The viral rise of the ALS (Amyotrophic Lateral Sclerosis) Ice Bucket Challenge on social media has started a lot of discussion about what social media activism campaigns mean and what they truly achieve (or don’t). The ALS Challenge isn’t the first of these types of campaigns to go viral and prompt discussion around these topics… and it won’t be the last. One of the biggest criticisms leveled against these types of movements is that they represent “slacktivism” (slacker-activism). Slactivism is social media engagement around social issues that promote small actions that take little-to-no effort on behalf of a person and don’t result in meaningful activist engagement or change. I’m not a big fan of the term, and I think it’s flawed, but it does help surface some important questions about these movements, including:
- What does it accomplish?
- Is mere “awareness” a worthy goal?
- Does one truly understand what the organizations behind these movements represent? How do they spend their money? What else do they do?
- Does the eventual satirization of these campaign memes help or hurt the cause?
- Does celebrity participation enhance the celebrity or the message?
- Are there other causes that should be focused on?
I personally tend to err on the side of “every little bit helps.” The ultimate question I ask myself when I see these memes arise is, “Does it do harm?” If the answer is no, then why not support them. Below I provide some examples of past social activism memes that have recently hit the internet and follow up with some specific suggestions on how educational institutions, faculty and staff can capitalize on these campaigns and increase their educational impact and the opportunity for student action.
Before jumping into this, however, I wanted to acknowledge my inspiration behind this post. I recently watched the following video from Anthony Carbajal, who was diagnosed with ALS. In it, he emotionally discusses what seeing people participate in the ALS challenge means to him. This video reminded me of the people behind these campaigns who may get lost in the discussions of what it accomplishes, the value of awareness, etc. For Anthony, even seeing people talk about his disease gives him comfort and hope. If that’s all the ALS Ice Bucket Challenge achieves, isn’t that enough?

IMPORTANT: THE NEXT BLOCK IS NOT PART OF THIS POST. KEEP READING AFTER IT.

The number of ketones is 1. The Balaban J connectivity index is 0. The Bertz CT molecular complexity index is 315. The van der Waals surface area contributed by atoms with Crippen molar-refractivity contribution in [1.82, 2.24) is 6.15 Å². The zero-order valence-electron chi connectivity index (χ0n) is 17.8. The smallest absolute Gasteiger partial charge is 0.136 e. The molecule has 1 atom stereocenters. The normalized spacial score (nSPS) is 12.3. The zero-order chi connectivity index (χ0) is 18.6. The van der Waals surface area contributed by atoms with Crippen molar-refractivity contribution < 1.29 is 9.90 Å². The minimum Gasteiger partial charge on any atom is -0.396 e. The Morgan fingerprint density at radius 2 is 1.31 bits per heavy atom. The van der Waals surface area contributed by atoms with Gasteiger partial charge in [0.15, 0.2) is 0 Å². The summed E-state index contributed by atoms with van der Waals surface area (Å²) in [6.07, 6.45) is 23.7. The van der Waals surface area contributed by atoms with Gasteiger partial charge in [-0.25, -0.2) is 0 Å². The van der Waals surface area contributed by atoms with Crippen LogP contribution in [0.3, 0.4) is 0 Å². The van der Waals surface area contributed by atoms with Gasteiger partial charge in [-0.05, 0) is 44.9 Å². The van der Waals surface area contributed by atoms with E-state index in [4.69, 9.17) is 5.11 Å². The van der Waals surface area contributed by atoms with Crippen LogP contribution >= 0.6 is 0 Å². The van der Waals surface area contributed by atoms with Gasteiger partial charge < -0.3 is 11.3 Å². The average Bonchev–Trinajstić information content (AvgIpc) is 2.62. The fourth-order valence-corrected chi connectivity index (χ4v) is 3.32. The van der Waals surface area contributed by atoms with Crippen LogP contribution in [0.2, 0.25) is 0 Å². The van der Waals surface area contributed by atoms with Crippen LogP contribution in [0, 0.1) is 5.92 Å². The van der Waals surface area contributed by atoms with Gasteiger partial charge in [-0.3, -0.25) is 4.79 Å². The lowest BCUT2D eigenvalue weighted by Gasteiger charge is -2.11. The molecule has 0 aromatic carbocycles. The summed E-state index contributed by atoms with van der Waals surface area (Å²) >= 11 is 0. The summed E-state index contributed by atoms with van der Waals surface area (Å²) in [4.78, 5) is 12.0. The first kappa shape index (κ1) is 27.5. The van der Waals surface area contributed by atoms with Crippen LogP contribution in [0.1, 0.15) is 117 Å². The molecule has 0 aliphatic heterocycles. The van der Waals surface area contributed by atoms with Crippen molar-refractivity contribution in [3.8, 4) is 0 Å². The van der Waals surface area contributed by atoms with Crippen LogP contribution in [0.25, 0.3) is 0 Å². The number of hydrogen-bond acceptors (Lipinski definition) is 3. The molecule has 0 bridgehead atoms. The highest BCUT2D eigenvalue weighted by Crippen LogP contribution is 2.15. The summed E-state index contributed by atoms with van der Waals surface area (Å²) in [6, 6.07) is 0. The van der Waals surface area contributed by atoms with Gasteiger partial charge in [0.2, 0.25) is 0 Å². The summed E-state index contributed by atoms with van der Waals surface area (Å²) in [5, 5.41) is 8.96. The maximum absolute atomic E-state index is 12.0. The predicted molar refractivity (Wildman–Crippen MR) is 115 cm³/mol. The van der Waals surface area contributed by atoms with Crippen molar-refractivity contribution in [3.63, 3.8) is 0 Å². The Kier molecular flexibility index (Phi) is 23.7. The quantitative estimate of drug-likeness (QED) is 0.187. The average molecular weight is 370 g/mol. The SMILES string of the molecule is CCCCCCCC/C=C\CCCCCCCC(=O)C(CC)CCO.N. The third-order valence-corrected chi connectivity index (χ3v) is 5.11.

Examples of Past Social Media Activism Campaigns
The Kony 2012 movement is often cited as one of the first highly visible instances of this phenomena. It’s purpose was to raise awareness and advocate for intervention against Joseph Kony, the brutal Ugandan militant with a long string of human rights abuses. The movement really took off with the release of a 30 minute video from the group Invisible Children. As of this writing the video has received nearly 100 million YouTube views in addition to millions of other views on other platforms.
Red Equals Sign
In March of 2013, another viral campaign occurred around support for marriage equality. On the eve of an important Supreme Court ruling on the matter, the Human Rights Campaign, an LGBT advocacy organization, posted to their Facebook account asking people to change their profile pictures to a red equals sign. The action took off and there are some interesting data analytics that explain more about that happened.
The #BringBackOurGirls campaign movement was initiated to bring awareness to and call for international action against the terrorist group, Boko Haram, that abducted a number of young girls from schools across Nigeria. The hashtag quickly became trending across a number of social media networks.